College with Outsized Impact to Host President Obama
May 11, 2012
During finals week at Barnard, one of the few remaining liberal arts
women’s colleges in the U.S., the pristine green campus in upper
Manhattan is uncharacteristically hushed.
Young women in the student center barely look up from their books and
laptops. One who does take a moment away from her studies is Barnard
student government president Jessica Blank, who will share the stage at
this year's commencement ceremony with President Barack Obama.
“I’ve been having serious anxiety actually as I try to write my speech,”
Blank said. “Every time I think I have a great draft, I think to myself,
oh well, I’m going to be saying this in front of the president of the
United States, so I think it needs to be tuned up a little bit more?”
Barnard President Debora Spar said the White House has not said why
President Obama asked to speak at this year’s ceremony, but she
speculated that he will use the occasion to talk about renewed political
battles over women’s issues, such as abortion and contraception.
“Clearly and somewhat shockingly, women’s issues have really risen to
the fore in this election year,” she said. “I suspect that he and the
White House are looking for an opportunity to really say something big
about the current state of women in the United States.”
Barnard, one of the elite “Seven Sisters” women’s liberal arts colleges,
was founded in 1889, to offer women a classical liberal arts education
at a time when elite men’s colleges of the Ivy League were closed to
It has graduated many well-known women, from the late anthropologist
Margaret Mead and the writer Zora Neale Hurston to media tycoon Martha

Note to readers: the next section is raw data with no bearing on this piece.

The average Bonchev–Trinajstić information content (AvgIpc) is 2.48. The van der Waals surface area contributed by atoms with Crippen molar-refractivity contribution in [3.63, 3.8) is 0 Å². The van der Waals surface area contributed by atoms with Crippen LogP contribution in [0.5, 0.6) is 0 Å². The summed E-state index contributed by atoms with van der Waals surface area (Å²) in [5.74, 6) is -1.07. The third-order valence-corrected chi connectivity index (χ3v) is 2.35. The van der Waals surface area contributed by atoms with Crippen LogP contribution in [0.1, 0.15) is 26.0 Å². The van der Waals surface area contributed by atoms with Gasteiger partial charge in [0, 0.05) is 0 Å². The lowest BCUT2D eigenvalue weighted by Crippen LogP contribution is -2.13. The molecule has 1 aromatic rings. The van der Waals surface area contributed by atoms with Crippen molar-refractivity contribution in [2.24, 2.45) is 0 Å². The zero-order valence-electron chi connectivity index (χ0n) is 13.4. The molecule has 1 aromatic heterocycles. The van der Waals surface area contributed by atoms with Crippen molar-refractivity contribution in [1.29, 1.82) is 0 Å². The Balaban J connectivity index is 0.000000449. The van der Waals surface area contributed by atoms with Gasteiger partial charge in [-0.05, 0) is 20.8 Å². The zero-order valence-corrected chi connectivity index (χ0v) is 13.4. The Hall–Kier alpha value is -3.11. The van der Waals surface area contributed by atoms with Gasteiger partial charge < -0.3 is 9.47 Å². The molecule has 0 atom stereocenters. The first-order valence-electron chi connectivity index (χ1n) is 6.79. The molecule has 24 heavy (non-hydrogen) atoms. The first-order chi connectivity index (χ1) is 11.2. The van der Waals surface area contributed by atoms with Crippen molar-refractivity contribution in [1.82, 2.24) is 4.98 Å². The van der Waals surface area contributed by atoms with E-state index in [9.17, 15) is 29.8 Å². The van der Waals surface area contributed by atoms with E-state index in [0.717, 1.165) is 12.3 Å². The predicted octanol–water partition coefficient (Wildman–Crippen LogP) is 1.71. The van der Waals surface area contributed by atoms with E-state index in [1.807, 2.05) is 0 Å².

Stewart. President Obama's half-sister, educator Maya Soetoro-Ng, is
also a graduate.
The college, which has about 2,400 students, is affiliated with the much
larger Columbia University, from which President Obama graduated with a
degree in political science in 1983. That was the same year that
Columbia began admitting women undergraduates, following Barnard’s
decision to remain separate.
“We don’t at all operate under the assumption that women need to be
treated differently or that women need to be cloistered away from
society,” college President Spar said, noting that most Barnard and
Columbia classes are open to all students. But she said that being in
the majority for four years offers young women something special: a
place where their gender doesn’t count.
“I spent my whole life always being ‘the woman in the room,’ and always
feeling there’s an expectation and a set of assumptions that comes from
that,” she said. “Here, where the room is full of women, the students
can be themselves, and they don’t have to worry about that extra set of
expectations. And I think that gives them a confidence and a sense of
self that’s really quite magical.”
The point is seconded by students.
“The ambition here is absolutely contagious. When you see it in others,
you see it in yourself,” said Sara Lederman, a graduating senior.
Blank agreed. “Although I didn’t choose Barnard because it was a women’s
college, looking back it was definitely the aspect of Barnard that had
the biggest impact on me,” she said. “It motivates you to do better,
because you see all these incredible, extraordinary women around you.”
Barnard is one of the most expensive colleges in the U.S., with a total
yearly cost of more than $55,000. About half the students receive aid,
averaging $35,000 a year from state, federal and Barnard grants,
according to the college’s figures. Spar said that most students don’t
come from wealthy families, although the 10 percent from abroad might be
She said one reason for increasing applications from international
students, who come from 53 countries, particularly South Korea, China
and India, is the college’s emphasis on fostering women as leaders. That
initiative since 2008 has included annual leadership symposiums held in
other countries: Dubai, India, China and South Africa, so far.
Spar said “I think there’s such a recognition that this is not only a
great moment to think about women’s leadership, but to really turn on
the gas here and seriously try to get more women in leadership
positions, in all sectors of the economy, in all parts of the world.”